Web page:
Posted by: episystechpubs | August 21, 2017

Editor’s Corner: That vs. Which

We recently received a request to explain the difference between that and which. Kara covered the topic previously (see Which Witch Is Which?), so now it’s my turn.

I’ll try to keep my explanation simple and won’t even mention restrictive and nonrestrictive clauses. Grammar Girl has a more detailed discussion, if you’re interested.

When you’re deciding between that and which, ask yourself what you’re describing:

· One unique thing

· All of one kind of thing

· One thing of many (or some things of many)

One Unique Thing: Which
If you’re talking about one unique thing (the Pacific Ocean, the world’s oldest tree, my only car), use a comma and the word which.

Examples:

· The Pacific Ocean, which covers a third of the earth’s surface

· The world’s oldest tree, which is located in the White Mountains of California

· My car, which needs an oil change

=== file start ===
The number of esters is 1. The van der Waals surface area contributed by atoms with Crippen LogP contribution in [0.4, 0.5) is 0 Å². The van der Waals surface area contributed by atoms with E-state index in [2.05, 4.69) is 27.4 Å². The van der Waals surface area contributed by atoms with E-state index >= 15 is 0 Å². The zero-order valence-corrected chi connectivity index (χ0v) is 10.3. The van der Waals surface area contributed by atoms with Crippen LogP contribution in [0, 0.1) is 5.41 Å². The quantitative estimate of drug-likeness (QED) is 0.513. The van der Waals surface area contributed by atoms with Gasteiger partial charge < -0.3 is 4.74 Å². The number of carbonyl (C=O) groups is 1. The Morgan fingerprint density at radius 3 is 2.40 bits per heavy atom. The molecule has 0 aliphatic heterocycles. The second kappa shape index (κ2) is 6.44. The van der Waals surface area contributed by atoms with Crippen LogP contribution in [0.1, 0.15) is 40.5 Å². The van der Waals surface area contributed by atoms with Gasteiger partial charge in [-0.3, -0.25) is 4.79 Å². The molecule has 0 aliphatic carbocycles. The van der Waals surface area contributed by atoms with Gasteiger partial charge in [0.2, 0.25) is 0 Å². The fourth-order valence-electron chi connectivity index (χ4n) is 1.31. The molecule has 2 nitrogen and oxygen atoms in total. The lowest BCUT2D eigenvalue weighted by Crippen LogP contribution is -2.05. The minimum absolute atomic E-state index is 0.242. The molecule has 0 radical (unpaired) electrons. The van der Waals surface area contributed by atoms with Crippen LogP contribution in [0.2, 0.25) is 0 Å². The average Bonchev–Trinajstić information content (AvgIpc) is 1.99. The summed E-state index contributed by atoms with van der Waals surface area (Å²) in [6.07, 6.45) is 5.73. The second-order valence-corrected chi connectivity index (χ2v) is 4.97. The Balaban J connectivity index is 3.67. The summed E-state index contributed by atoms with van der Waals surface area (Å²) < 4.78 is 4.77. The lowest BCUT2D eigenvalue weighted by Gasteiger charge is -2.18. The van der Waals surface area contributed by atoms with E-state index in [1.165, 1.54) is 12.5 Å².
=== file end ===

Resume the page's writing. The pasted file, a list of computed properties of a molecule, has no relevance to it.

Everything after the word which is optional information. You can remove it without changing your meaning—there is still just one Pacific Ocean, one world’s oldest tree, and one car that belongs to me.

All of One Kind of Thing: Which

If you’re talking about all of one kind of thing (all oceans, all trees, all of Jay Leno’s cars), use a comma and the word which.

Examples:

· Oceans, which are salty

· Trees, which grow on every continent except Antarctica

· Jay Leno’s cars, which are worth more than $50 million

Again, everything after the word which is optional information. You can remove it without changing your meaning—either way, you’re talking about all oceans, all trees, and all of Jay Leno’s cars.

One Thing of Many (or Some Things of Many): That

If you’re talking about one thing of many (one ocean, one car) or some things of many (some trees), use the word that, with no comma.

Examples:

· The ocean that is farthest north

· Trees that are swaying in the summer breeze

· The car that Steve McQueen drove in Bullitt

Everything after the word that is important information. You cannot remove it without changing your meaning or creating ambiguity.

Ben Ritter | Technical Editor | Symitar®
8985 Balboa Avenue | San Diego, CA 92123
619-682-3391 | or ext. 763391 | www.Symitar.com

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